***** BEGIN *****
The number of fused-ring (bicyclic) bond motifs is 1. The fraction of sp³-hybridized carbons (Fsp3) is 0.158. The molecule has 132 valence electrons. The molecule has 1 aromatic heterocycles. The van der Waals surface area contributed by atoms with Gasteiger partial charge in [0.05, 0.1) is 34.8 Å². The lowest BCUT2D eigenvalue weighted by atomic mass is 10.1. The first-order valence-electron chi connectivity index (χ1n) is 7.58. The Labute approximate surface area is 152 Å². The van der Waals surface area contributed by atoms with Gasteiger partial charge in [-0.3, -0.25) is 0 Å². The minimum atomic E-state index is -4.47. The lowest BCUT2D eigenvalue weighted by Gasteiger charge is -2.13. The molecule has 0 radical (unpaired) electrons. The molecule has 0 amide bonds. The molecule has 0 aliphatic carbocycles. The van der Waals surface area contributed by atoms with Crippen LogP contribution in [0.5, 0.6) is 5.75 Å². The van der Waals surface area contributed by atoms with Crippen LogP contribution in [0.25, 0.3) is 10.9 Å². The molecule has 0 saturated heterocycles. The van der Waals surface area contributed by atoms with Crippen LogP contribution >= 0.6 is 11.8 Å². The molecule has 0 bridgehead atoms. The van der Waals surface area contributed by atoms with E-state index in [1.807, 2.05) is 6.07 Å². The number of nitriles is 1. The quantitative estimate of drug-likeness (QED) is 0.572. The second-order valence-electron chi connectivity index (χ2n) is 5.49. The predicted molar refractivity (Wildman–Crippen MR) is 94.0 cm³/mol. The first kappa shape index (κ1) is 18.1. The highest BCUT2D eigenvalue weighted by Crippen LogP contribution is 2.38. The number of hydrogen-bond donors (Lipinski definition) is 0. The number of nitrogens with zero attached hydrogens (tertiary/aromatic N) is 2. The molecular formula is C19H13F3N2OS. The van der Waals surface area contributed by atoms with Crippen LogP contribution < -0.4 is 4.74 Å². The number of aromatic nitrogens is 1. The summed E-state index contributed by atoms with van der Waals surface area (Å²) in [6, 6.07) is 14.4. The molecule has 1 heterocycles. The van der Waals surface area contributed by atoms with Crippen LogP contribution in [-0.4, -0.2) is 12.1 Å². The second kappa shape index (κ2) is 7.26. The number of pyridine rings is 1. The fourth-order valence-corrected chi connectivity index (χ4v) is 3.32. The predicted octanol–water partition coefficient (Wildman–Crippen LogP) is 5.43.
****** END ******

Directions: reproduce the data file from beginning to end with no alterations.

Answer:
The number of fused-ring (bicyclic) bond motifs is 1. The fraction of sp³-hybridized carbons (Fsp3) is 0.158. The molecule has 132 valence electrons. The molecule has 1 aromatic heterocycles. The van der Waals surface area contributed by atoms with Gasteiger partial charge in [0.05, 0.1) is 34.8 Å². The lowest BCUT2D eigenvalue weighted by atomic mass is 10.1. The first-order valence-electron chi connectivity index (χ1n) is 7.58. The Labute approximate surface area is 152 Å². The van der Waals surface area contributed by atoms with Gasteiger partial charge in [-0.3, -0.25) is 0 Å². The minimum atomic E-state index is -4.47. The lowest BCUT2D eigenvalue weighted by Gasteiger charge is -2.13. The molecule has 0 radical (unpaired) electrons. The molecule has 0 amide bonds. The molecule has 0 aliphatic carbocycles. The van der Waals surface area contributed by atoms with Crippen LogP contribution in [0.5, 0.6) is 5.75 Å². The van der Waals surface area contributed by atoms with Crippen LogP contribution in [0.25, 0.3) is 10.9 Å². The molecule has 0 saturated heterocycles. The van der Waals surface area contributed by atoms with Crippen LogP contribution >= 0.6 is 11.8 Å². The molecule has 0 bridgehead atoms. The van der Waals surface area contributed by atoms with E-state index in [1.807, 2.05) is 6.07 Å². The number of nitriles is 1. The quantitative estimate of drug-likeness (QED) is 0.572. The second-order valence-electron chi connectivity index (χ2n) is 5.49. The predicted molar refractivity (Wildman–Crippen MR) is 94.0 cm³/mol. The first kappa shape index (κ1) is 18.1. The highest BCUT2D eigenvalue weighted by Crippen LogP contribution is 2.38. The number of hydrogen-bond donors (Lipinski definition) is 0. The number of nitrogens with zero attached hydrogens (tertiary/aromatic N) is 2. The molecular formula is C19H13F3N2OS. The van der Waals surface area contributed by atoms with Crippen LogP contribution < -0.4 is 4.74 Å². The number of aromatic nitrogens is 1. The summed E-state index contributed by atoms with van der Waals surface area (Å²) in [6, 6.07) is 14.4. The molecule has 1 heterocycles. The van der Waals surface area contributed by atoms with Crippen LogP contribution in [-0.4, -0.2) is 12.1 Å². The second kappa shape index (κ2) is 7.26. The number of pyridine rings is 1. The fourth-order valence-corrected chi connectivity index (χ4v) is 3.32. The predicted octanol–water partition coefficient (Wildman–Crippen LogP) is 5.43.